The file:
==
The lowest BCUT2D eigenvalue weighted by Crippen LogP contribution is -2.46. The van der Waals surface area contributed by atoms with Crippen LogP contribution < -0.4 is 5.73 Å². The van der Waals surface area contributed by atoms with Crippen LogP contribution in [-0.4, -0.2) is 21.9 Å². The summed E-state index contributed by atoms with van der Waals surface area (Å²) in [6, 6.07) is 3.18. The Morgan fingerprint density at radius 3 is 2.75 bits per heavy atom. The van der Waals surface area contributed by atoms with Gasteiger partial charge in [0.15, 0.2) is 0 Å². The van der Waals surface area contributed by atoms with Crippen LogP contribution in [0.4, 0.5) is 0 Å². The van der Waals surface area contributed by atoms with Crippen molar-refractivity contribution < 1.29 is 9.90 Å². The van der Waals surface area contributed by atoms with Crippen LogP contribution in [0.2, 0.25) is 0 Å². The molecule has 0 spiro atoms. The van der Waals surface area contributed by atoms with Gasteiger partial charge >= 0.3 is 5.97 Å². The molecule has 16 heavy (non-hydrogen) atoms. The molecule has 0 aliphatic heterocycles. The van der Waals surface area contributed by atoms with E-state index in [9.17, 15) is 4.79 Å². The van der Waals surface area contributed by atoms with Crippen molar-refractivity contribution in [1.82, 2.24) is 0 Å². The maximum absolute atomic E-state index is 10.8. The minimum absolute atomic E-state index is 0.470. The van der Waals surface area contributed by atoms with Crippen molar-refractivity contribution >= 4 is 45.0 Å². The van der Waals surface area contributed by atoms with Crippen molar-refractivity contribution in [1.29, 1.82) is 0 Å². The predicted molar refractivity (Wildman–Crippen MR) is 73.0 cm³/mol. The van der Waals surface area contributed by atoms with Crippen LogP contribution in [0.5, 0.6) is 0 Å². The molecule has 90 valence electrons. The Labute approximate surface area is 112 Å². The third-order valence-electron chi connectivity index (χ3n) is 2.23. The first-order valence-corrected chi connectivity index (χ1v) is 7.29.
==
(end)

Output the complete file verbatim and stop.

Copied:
The lowest BCUT2D eigenvalue weighted by Crippen LogP contribution is -2.46. The van der Waals surface area contributed by atoms with Crippen LogP contribution < -0.4 is 5.73 Å². The van der Waals surface area contributed by atoms with Crippen LogP contribution in [-0.4, -0.2) is 21.9 Å². The summed E-state index contributed by atoms with van der Waals surface area (Å²) in [6, 6.07) is 3.18. The Morgan fingerprint density at radius 3 is 2.75 bits per heavy atom. The van der Waals surface area contributed by atoms with Gasteiger partial charge in [0.15, 0.2) is 0 Å². The van der Waals surface area contributed by atoms with Crippen LogP contribution in [0.4, 0.5) is 0 Å². The van der Waals surface area contributed by atoms with Crippen molar-refractivity contribution < 1.29 is 9.90 Å². The van der Waals surface area contributed by atoms with Crippen LogP contribution in [0.2, 0.25) is 0 Å². The molecule has 0 spiro atoms. The van der Waals surface area contributed by atoms with Gasteiger partial charge >= 0.3 is 5.97 Å². The molecule has 16 heavy (non-hydrogen) atoms. The molecule has 0 aliphatic heterocycles. The van der Waals surface area contributed by atoms with E-state index in [9.17, 15) is 4.79 Å². The van der Waals surface area contributed by atoms with Crippen molar-refractivity contribution in [1.82, 2.24) is 0 Å². The maximum absolute atomic E-state index is 10.8. The minimum absolute atomic E-state index is 0.470. The van der Waals surface area contributed by atoms with Crippen molar-refractivity contribution >= 4 is 45.0 Å². The van der Waals surface area contributed by atoms with Crippen molar-refractivity contribution in [1.29, 1.82) is 0 Å². The predicted molar refractivity (Wildman–Crippen MR) is 73.0 cm³/mol. The van der Waals surface area contributed by atoms with Crippen LogP contribution in [0.5, 0.6) is 0 Å². The molecule has 90 valence electrons. The Labute approximate surface area is 112 Å². The third-order valence-electron chi connectivity index (χ3n) is 2.23. The first-order valence-corrected chi connectivity index (χ1v) is 7.29.